Five awards presented during Indianapolis convention
During the annual NCEA convention in Indianapolis, the association honored five individual who have made outstanding contributions to Catholic education. Four NCEA awards were presented during convention general sessions. The Emmaus award was presented during the convocation of the National Association of Parish Catechetical Directors.
Catherine T. McNamee, CSJ, Award
Honors leadership in promoting a vision of Catholic education that welcomes and serves cultural and economic diversity and enhances services for students with diverse needs.
Sister Sharon Slear, SSND
Sister Sharon Slear, a member of the School Sisters of Notre Dame, is dean of education and outreach for the College of Notre Dame of Maryland in Baltimore. She has roots in Catholic secondary education in Florida and Maryland and was a graduate assistant to the director of the Catholic School Leadership program at Boston College. She is a tenured professor at the College of Notre Dame of Maryland and has served as chief of the education department, assistant and later director of graduate studies and, since 2004, dean of education and outreach.
She oversaw the creation of the Ph.D. program in the education department, aptly titled "Instructional Leadership for Changing Populations." She is a frequent presenter at educational conferences and has held leadership roles in many Maryland associations for education professionals.
C. Albert Koob Merit Award
Honors a distinguished Catholic educator who has made extraordinary contributions on a regional or national level.
Rev. William Leahy, SJ
In addition to his outstanding leadership since 1996 as Boston College's 25th president, Jesuit Father William Leahy has provided leadership to the Association of Catholic Colleges and Universities (an NCEA affiliate organization) and to the Association of Jesuit Colleges and Universities. The Boston College Lynch School of Education and the Carroll School of Management have provided valuable consulting services to Boston Catholic grade schools. The Church in the 21st Century initiative has brought healing and hope to a troubled diocese. Begun in 2002 as a two-year effort to explore issues highlighted by the sexual abuse scandal, the institute now has become a permanent organization to explore issues facing the church today.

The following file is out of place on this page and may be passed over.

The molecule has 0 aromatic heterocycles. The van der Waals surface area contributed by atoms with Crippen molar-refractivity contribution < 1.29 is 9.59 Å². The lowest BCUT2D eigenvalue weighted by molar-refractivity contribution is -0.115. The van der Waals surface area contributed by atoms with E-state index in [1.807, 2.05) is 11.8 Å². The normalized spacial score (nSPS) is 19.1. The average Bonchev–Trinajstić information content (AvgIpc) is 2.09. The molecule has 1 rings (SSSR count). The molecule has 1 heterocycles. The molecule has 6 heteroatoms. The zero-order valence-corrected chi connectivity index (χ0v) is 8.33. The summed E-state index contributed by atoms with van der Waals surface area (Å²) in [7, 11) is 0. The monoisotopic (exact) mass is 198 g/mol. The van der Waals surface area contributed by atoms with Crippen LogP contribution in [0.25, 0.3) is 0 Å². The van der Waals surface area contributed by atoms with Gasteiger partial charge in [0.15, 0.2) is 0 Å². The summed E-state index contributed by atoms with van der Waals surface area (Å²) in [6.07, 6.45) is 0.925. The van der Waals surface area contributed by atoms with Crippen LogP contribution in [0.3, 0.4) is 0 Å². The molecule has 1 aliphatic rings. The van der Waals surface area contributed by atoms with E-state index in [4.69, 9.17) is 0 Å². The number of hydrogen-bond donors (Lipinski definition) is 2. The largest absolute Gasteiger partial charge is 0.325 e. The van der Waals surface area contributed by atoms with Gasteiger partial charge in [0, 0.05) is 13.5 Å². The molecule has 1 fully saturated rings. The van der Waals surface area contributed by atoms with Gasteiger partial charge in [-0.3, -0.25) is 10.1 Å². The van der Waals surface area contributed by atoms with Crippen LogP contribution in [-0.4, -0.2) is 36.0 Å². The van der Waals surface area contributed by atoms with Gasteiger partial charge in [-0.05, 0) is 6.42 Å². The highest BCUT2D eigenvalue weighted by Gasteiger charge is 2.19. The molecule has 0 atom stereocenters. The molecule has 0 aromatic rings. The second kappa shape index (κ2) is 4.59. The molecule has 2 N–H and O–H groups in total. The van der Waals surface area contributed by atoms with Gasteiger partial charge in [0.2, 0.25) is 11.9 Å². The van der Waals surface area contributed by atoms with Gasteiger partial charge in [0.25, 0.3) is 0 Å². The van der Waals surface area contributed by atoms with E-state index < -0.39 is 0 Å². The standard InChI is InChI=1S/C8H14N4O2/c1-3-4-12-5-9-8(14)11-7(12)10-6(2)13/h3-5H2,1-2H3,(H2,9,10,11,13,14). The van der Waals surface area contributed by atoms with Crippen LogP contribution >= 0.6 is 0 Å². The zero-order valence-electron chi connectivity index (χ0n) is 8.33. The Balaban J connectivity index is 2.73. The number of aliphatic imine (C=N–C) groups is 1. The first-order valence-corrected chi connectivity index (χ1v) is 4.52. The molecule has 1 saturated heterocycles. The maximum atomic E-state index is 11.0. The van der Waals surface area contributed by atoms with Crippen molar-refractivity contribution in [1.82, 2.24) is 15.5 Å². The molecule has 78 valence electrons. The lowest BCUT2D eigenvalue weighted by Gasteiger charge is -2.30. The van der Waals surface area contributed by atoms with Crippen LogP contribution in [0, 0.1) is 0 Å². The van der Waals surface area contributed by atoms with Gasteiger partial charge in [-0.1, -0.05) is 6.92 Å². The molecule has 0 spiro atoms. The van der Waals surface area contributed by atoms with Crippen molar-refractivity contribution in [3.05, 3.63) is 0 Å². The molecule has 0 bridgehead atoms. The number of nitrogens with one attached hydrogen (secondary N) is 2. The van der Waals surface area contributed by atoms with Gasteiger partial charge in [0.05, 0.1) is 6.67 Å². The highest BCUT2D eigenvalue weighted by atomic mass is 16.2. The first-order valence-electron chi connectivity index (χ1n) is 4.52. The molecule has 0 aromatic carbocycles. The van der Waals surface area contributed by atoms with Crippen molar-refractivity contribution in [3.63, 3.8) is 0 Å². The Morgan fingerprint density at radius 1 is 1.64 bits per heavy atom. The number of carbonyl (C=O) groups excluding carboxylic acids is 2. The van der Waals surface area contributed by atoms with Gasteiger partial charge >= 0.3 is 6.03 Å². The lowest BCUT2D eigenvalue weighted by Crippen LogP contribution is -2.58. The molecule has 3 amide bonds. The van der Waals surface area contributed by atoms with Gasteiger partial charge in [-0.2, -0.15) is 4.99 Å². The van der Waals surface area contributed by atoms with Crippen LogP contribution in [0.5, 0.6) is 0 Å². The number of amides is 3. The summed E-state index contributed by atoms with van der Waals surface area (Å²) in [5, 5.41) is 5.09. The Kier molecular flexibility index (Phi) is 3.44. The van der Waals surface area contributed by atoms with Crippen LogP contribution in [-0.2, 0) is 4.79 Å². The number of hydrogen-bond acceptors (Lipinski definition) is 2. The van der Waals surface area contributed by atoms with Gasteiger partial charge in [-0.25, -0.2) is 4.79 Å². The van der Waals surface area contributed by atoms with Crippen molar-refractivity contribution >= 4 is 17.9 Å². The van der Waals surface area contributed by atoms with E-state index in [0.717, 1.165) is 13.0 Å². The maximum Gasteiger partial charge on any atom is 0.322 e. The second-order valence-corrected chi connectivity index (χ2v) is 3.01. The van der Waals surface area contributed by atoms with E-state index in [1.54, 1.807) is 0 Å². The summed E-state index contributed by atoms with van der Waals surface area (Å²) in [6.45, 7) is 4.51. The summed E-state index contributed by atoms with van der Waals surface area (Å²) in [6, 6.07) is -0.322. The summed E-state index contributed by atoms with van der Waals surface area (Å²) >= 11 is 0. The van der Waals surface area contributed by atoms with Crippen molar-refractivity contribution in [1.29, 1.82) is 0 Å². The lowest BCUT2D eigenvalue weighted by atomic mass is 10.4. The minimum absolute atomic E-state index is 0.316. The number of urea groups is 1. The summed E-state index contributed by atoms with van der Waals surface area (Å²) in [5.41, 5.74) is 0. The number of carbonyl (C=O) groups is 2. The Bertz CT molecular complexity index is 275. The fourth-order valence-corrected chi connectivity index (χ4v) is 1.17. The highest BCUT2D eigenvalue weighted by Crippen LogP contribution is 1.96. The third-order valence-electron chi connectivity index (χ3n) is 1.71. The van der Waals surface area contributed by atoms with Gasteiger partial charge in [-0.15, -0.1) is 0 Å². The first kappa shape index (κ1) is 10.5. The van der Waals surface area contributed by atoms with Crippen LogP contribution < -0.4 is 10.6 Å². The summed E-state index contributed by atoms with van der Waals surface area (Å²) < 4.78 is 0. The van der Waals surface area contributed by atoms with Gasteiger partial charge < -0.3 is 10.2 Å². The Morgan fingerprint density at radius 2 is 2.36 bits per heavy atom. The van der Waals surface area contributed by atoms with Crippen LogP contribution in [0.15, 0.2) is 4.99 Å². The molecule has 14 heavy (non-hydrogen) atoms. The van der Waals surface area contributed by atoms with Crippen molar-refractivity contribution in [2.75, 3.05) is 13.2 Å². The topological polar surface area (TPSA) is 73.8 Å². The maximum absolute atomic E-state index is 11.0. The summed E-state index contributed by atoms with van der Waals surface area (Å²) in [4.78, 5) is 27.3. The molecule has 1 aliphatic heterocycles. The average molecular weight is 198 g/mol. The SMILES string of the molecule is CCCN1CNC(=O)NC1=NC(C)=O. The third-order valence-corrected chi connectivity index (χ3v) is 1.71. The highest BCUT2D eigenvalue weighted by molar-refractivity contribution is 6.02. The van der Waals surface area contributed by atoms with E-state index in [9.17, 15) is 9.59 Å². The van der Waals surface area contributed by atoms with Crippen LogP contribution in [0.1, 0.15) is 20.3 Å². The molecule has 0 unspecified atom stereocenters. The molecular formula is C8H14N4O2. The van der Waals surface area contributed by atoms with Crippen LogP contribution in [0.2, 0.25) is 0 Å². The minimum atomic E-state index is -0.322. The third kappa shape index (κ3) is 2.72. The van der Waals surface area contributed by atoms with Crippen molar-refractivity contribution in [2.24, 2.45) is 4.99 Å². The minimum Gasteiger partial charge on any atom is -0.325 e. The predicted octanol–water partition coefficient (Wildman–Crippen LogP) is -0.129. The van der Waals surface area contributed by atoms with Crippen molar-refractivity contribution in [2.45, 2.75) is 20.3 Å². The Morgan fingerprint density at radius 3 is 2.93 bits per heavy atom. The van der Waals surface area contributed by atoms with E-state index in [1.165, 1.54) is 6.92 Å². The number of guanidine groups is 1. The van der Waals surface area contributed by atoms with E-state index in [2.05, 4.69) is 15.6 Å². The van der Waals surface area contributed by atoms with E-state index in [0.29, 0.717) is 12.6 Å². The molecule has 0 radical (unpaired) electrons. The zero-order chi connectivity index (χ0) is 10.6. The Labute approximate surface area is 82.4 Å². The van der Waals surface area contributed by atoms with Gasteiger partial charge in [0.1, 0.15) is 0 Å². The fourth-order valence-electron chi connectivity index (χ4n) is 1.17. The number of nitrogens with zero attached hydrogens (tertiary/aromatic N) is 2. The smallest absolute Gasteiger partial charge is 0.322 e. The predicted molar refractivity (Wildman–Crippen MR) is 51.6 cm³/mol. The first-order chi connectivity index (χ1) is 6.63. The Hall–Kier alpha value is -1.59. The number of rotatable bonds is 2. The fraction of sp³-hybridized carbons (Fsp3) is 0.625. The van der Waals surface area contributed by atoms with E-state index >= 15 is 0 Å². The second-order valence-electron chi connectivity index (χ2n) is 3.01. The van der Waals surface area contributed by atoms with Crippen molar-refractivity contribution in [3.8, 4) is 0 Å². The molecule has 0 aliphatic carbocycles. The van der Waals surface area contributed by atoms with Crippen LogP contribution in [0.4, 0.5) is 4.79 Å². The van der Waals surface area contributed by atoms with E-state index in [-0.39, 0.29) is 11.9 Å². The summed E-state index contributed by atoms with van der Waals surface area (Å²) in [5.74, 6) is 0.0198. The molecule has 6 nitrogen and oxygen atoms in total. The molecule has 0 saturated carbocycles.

Msgr. John E. Meyers Award
Honors an individual who has supported Catholic education at any level or in any educational setting.
Rev. William F. Davis, OSFS
For 14 years, until his retirement in 2007, Father William Davis, a member of the Oblates of St. Francis de Sales, was a vigorous advocate for Catholic education. As both deputy secretary for public policy and interim secretary for education at the United States Conference of Catholic Bishops, he worked tirelessly to ensure that students, parents and faculty members of Catholic schools received the ful benefits due then under the law.Throughout the reauthorization of the Elementary and Secondary Education Act (No Child Left Behind) and teh Individuals with Disabilities Act, Father Davis led the efforts of the Catholic community to inform and persuade members of Congress that independent and religious schools were vital to creating an educated citizenry and deserving of publicly funded support.
Father Davis was the chief organizer of Congressional Advocacy Days, which brought persons from across the countyr to Washington, D.C., to receive detailed briefings on government issues and opportunely to lobby on Capital Hill. His staff work on the U.S. bishops' statement, "Our Commitment to Elementary and Secondary Schools i the Third Millennium," ranks as one of his greatest contributions to Catholic education.
Leonard F. DeFiore Parental Choice Advocate Award
Honors and individual who has demonstrated outstanding leadership in promoting full and fair parental choice in education. …